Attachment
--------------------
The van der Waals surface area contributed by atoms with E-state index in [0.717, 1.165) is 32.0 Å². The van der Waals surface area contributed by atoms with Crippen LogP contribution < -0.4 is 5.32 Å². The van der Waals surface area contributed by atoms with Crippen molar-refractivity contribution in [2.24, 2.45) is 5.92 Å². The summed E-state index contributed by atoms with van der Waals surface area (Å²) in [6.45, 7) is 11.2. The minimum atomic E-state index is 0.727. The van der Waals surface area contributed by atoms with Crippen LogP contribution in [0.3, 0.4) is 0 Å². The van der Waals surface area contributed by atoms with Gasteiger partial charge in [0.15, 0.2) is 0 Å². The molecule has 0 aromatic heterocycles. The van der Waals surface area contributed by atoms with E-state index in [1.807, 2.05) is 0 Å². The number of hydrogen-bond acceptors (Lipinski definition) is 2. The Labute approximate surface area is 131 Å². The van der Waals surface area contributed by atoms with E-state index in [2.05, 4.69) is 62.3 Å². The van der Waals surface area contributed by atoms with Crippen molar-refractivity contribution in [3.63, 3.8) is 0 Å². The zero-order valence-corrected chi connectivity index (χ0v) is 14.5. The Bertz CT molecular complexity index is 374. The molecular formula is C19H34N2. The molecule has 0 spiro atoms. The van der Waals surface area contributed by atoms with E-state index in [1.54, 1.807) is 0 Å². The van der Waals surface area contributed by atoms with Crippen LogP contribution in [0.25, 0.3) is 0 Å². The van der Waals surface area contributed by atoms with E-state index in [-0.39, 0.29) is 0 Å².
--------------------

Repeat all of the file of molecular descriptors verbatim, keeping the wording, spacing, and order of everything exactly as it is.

The van der Waals surface area contributed by atoms with E-state index in [0.717, 1.165) is 32.0 Å². The van der Waals surface area contributed by atoms with Crippen LogP contribution < -0.4 is 5.32 Å². The van der Waals surface area contributed by atoms with Crippen molar-refractivity contribution in [2.24, 2.45) is 5.92 Å². The summed E-state index contributed by atoms with van der Waals surface area (Å²) in [6.45, 7) is 11.2. The minimum atomic E-state index is 0.727. The van der Waals surface area contributed by atoms with Crippen LogP contribution in [0.3, 0.4) is 0 Å². The van der Waals surface area contributed by atoms with Gasteiger partial charge in [0.15, 0.2) is 0 Å². The molecule has 0 aromatic heterocycles. The van der Waals surface area contributed by atoms with E-state index in [1.807, 2.05) is 0 Å². The number of hydrogen-bond acceptors (Lipinski definition) is 2. The Labute approximate surface area is 131 Å². The van der Waals surface area contributed by atoms with E-state index in [2.05, 4.69) is 62.3 Å². The van der Waals surface area contributed by atoms with Crippen molar-refractivity contribution in [3.63, 3.8) is 0 Å². The zero-order valence-corrected chi connectivity index (χ0v) is 14.5. The Bertz CT molecular complexity index is 374. The molecular formula is C19H34N2. The molecule has 0 spiro atoms. The van der Waals surface area contributed by atoms with E-state index in [1.54, 1.807) is 0 Å². The van der Waals surface area contributed by atoms with Crippen LogP contribution in [0.25, 0.3) is 0 Å². The van der Waals surface area contributed by atoms with E-state index in [-0.39, 0.29) is 0 Å².